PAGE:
Big Oil and Gold Miners Get The ‘Unwelcome Mat’ From African Grassroots Groups

By Lisa Vives, Global Information Network

NEW YORK (IDN) — Oil companies and gold mines in Africa are facing increasingly fierce challenges from grassroots community organizations trying to address serious climate concerns.

Shell Oil, to give an example, was hit with legal challenges as both the company and individual Board members faced opposition from Friends of the Earth.

Total, a French oil major and the China National Offshore Oil Corporation East Africa Oil Pipeline (EACOP) continue to face significant opposition from locals, with 260 community groups across Uganda, Tanzania, and neighbouring countries drawing awareness to the situation globally with the campaign #StopEACOP.

Public protests, legal action, and media attention have helped delay the works for the last two years. The ‘heart of Africa’ line shipping crude from Uganda to Tanzania is unnecessary and poses a huge environmental risk, they say.

Last month, Friends of the Earth Netherlands/milieudefensie sent a letter to Shell directors citing their personal responsibility in not acting on a climate case verdict one year ago at The Hague. By continuing to violate human rights, the company could have endangered the community by causing dangerous climate change, they said.

“Millions of people around the world are suffering from increasingly extreme weather events: drought, fires, floods and other climate impacts. Yet Shell seems to think it does not need to implement the orders of a Dutch court to reduce its emissions,” warned Sam Cossar, Friends of the Earth International.

“This is morally wrong and economically risky, for both the company and Shell’s Board of directors, who have a legal obligation to enact the climate verdict.”

At the current Mining Indaba in South Africa, Barrick Gold—the largest gold producer in Africa—attempted to polish its reputation by blaming developed countries for their selfishness in hoarding COVID vaccines.

“Global problems need global solutions. But instead of the developed countries leading a coordinated response to the need for COVID vaccines, we saw them give a shameful display of selfishness, initially at least, starving poorer countries of vaccines while they sat on stockpiles of the stuff,” Mark Bristow, Barrick CEO said.

“If ever there was a need for partnership, this was it, and they failed the test.”

But Barrick Gold record was not much better when it faced legal action in the UK on behalf of victims of shootings and beatings by mine security at their North Mara Gold Mine in Tanzania. Continuously embroiled in conflict and legal action, according to Mining Watch Canada, the company has “deeply harmful relations with the indigenous communities that surround its mines.”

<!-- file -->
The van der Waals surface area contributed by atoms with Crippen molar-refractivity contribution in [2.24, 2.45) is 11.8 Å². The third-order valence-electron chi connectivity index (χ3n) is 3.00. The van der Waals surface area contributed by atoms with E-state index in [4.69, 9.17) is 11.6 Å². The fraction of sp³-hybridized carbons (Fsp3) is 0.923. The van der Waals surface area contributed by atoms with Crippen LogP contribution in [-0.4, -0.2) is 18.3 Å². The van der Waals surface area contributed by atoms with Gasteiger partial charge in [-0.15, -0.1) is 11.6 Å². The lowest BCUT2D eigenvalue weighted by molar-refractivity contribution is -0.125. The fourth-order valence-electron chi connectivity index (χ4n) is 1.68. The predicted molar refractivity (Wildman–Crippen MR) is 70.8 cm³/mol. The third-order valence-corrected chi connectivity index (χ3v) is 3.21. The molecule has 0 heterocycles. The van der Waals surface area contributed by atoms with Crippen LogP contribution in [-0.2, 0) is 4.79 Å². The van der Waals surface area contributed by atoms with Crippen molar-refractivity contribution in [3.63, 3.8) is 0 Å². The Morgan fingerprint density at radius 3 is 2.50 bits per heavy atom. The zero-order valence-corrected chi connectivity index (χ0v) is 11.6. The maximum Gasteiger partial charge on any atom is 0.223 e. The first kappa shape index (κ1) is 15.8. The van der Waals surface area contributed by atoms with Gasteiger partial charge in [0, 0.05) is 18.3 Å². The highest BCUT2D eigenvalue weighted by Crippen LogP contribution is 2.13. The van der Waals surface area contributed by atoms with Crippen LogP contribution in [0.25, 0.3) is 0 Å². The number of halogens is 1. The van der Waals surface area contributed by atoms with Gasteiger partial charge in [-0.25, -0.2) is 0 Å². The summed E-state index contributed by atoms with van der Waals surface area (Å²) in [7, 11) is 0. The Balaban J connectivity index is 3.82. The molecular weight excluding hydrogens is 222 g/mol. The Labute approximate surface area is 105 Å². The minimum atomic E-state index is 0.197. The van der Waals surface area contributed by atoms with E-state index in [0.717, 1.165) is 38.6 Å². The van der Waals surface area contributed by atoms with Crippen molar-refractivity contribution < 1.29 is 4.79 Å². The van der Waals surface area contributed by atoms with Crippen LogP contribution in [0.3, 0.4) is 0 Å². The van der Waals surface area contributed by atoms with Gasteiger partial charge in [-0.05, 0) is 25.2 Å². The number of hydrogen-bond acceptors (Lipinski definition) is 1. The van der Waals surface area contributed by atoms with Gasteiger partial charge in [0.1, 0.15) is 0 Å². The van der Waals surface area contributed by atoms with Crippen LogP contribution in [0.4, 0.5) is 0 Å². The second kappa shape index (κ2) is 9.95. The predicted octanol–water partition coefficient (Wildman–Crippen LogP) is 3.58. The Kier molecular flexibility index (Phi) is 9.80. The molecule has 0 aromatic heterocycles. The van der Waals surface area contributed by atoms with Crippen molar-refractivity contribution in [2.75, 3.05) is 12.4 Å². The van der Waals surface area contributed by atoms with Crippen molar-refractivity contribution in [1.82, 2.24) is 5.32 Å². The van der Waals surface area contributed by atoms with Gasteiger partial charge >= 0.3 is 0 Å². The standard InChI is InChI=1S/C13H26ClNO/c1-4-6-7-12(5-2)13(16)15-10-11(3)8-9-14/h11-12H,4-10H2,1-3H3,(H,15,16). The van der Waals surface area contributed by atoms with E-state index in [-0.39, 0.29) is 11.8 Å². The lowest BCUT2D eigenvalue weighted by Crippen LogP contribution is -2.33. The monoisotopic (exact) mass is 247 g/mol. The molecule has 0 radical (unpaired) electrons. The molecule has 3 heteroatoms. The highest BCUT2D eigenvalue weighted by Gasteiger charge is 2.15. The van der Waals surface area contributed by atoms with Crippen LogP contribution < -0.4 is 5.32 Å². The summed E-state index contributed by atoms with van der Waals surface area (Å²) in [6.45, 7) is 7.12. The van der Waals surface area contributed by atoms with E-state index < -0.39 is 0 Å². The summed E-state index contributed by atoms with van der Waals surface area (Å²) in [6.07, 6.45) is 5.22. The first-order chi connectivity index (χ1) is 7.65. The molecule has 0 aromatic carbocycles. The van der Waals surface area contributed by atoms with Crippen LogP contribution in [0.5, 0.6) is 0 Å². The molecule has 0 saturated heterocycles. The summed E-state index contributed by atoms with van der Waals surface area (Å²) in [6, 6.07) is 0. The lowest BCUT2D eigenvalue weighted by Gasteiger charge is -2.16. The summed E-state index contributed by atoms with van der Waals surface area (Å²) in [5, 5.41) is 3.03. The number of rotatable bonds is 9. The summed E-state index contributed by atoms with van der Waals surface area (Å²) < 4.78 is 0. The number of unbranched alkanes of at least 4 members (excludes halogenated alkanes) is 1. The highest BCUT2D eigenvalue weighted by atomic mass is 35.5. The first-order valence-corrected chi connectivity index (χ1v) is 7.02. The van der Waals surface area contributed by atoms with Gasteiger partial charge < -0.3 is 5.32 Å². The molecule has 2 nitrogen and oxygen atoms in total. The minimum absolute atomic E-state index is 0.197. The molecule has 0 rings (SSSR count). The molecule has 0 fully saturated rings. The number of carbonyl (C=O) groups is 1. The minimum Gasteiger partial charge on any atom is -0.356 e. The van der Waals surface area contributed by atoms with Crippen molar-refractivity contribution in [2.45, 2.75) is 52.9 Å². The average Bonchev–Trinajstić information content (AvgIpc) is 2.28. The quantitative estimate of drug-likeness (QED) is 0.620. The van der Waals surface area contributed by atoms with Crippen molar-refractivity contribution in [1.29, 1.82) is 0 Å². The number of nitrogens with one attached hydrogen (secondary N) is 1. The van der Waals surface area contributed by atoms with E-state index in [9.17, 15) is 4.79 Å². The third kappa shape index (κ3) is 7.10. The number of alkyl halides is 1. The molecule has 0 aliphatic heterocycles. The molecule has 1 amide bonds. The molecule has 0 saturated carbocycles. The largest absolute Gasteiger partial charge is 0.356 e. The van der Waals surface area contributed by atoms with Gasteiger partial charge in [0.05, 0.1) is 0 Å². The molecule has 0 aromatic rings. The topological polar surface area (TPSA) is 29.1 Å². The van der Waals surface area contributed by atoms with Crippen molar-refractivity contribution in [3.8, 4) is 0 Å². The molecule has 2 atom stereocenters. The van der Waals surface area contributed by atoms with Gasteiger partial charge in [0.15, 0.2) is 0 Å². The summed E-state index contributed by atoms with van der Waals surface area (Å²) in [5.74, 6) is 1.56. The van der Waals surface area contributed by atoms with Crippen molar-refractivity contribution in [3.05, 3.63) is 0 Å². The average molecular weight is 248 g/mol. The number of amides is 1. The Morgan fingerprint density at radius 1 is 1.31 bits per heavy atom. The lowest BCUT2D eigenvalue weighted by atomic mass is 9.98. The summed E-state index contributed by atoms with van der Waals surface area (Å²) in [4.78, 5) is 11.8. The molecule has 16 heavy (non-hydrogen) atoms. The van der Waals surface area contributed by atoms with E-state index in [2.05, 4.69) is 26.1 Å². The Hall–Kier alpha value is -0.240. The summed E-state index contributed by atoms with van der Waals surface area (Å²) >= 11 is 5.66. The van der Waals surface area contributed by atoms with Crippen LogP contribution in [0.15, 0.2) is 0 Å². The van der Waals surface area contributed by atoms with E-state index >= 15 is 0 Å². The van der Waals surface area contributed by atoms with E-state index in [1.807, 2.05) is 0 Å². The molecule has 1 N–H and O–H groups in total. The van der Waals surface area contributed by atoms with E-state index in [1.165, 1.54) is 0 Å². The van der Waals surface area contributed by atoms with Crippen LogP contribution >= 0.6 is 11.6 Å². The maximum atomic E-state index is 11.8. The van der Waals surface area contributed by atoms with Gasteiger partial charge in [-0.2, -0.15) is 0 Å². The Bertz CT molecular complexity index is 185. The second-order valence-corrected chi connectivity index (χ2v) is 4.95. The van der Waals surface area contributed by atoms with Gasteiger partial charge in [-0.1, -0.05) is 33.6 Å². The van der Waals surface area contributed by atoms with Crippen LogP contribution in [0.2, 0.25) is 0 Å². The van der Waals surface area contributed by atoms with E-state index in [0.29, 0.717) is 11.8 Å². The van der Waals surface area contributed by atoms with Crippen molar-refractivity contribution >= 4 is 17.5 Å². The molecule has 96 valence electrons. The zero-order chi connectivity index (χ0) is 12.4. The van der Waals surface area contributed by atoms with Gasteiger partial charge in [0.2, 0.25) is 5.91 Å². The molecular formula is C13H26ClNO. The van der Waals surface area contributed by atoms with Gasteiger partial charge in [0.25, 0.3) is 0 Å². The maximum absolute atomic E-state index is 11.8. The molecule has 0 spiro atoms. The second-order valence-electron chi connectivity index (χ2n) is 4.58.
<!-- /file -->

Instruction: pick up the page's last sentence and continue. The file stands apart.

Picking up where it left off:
In yearly visits since 2014, MiningWatch Canada has documented over 200 cases of excessive use of force at this mine and supports some of the victims through the current legal action by Cardiff-based firm Hugh James.

Early this year, indigenous communities, environmentalists and fishing groups in South Africa celebrated a court ruling that ordered oil giant Shell to suspend plans for seismic blasting along the country’s eastern coast.

Other African grassroots groups resisting the once all-powerful oil and other extractive industries operations include Ghana, Kenya, Senegal, Nigeria and the DRC, according to, an African grassroots movement.

“We believe that an African grassroots movement can hold our leaders accountable to the realities of science and the principles of climate justice,” they wrote on their website. “That movement is rising from the bottom up all over the continent and is coming together to champion solutions that will ensure a better future for all.” [IDN-InDepthNews – 16 May 2022]

Photo: Indigenous communities in South Africa sue, and protest off-shore oil and gas exploration. Source: MONGABAY

IDN is the Flagship Agency of the Non-profit International Press Syndicate.

Visit us on Facebook and Twitter.

This article is published under the Creative Commons Attribution 4.0 International licence. You are free to share, remix, tweak and build upon it non-commercially.

Related Posts

Begin typing your search term above and press enter to search. Press ESC to cancel.

Back To Top